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Old 03-14-2005, 06:33 PM   #31
150EH
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Quote:
Originally Posted by plantbrain
Well somehow for over a decade it's not infested any tank I've worked on after I made this change.iven the number of tanks, the number of folks I've helped and the time, luck ain't it.

It's also something I can go back and repeat.
Algae is there for a reason, if it's still a problem, you still have a CO2 issue, that's not what you want to hear, but the algae does not lie, your test kit might......

So until ytou address that, you'll keep having it come back again and again.
Or perhaps I have been really really really lucky for a really long time........


Regards,
Tom Barr
I don't have any BBA on my plants at all, every once in a while I see a tuft growing on a single piece of Florite. I keep my CO2 at 26-28 ppm which is not as high as mr hyde is going to try, but my tanks ok by my standards. If cranking up the CO2 gets rid of it and turning down the CO2 brings it back then it's never really gone is it? In one million tanks there are a million different variables times the number of different fish, plants, substate, and etc., either have had some luck or have been doing this long enough that you don't get your variables as far out of wack as the rest of us, or are you saying that you have found the holy grail and that one size fits all.
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Old 05-12-2011, 09:53 PM   #32
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I want someone to give me a definitive confirmation to the following statement:

"Sufficient Co2 will hinder the growth of BBA."

If this is true isn't the path to success with this algae ensuring a constant flow of 30 to 45 ppm Co2? I mean add in some SAEs to boot but this seems too simple for this algae to cause the discussion/hatred that it does...

Someone confirm or deny please

cheers,
Abe
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Old 05-13-2011, 02:17 AM   #33
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I have a consistent amount of co2 at 30ppm, and my BBA flourishes on one plant that's directly in the filter flow. I think it's more complex than constant co2.
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Old 05-13-2011, 02:33 AM   #34
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I want someone to give me a definitive confirmation to the following statement:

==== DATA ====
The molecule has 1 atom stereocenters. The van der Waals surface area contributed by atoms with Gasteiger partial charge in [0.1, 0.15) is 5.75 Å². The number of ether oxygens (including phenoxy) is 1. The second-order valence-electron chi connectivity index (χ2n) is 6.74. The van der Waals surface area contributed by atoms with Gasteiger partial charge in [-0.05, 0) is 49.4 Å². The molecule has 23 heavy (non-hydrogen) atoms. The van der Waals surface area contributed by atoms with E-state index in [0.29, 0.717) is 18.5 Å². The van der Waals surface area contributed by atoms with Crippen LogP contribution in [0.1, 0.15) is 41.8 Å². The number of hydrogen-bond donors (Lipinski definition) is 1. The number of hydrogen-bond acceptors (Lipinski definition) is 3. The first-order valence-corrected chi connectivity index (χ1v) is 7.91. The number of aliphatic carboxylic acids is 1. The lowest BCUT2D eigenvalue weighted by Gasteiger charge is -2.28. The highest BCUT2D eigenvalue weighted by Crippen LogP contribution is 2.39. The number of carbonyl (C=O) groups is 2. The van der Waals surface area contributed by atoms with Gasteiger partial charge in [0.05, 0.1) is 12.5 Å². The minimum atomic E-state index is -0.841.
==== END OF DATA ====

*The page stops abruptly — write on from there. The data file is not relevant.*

"Sufficient Co2 will hinder the growth of BBA."

If this is true isn't the path to success with this algae ensuring a constant flow of 30 to 45 ppm Co2? I mean add in some SAEs to boot but this seems too simple for this algae to cause the discussion/hatred that it does...

Someone confirm or deny please

cheers,
Abe
If other things are out of balance, you could have all the co2 in the world and you'd get bba.

My tank runs over 40 ppm of co2. Close to 50, I'd guess(if I add fish to the tank without long acclimation-weeks they die in less than an hour....). I still get bba in this tank.

also, this thread might be one of the best grave robbings I've ever seen.
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Old 05-13-2011, 02:35 AM   #35
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This thread has been resurrected from 1995, LOL. I guess it's true that BBA is one tough son of a ....

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Originally Posted by mordalphus View Post
I have a consistent amount of co2 at 30ppm, and my BBA flourishes on one plant that's directly in the filter flow. I think it's more complex than constant co2.
Definitely more complex. The co2 is a stock answer that relies on a certain amount of plant mass to have an effect on BBA. Why would co2 in itself fight BBA?
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Old 05-13-2011, 02:48 AM   #36
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This thread has been resurrected from 1995, LOL. I guess it's true that BBA is one tough son of a ....



Definitely more complex. The co2 is a stock answer that relies on a certain amount of plant mass to have an effect on BBA. Why would co2 in itself fight BBA?
2005 /= 1995.....

And the answer to what causes algae is simple: Too much light, too little co2, and too little nutrients.

Identifying WHICH of those three is your problem can be tricky.... but when in doubt blame too much light. Or not enough co2. Or not enough nutrients.

Crap.
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Old 05-13-2011, 04:00 AM   #37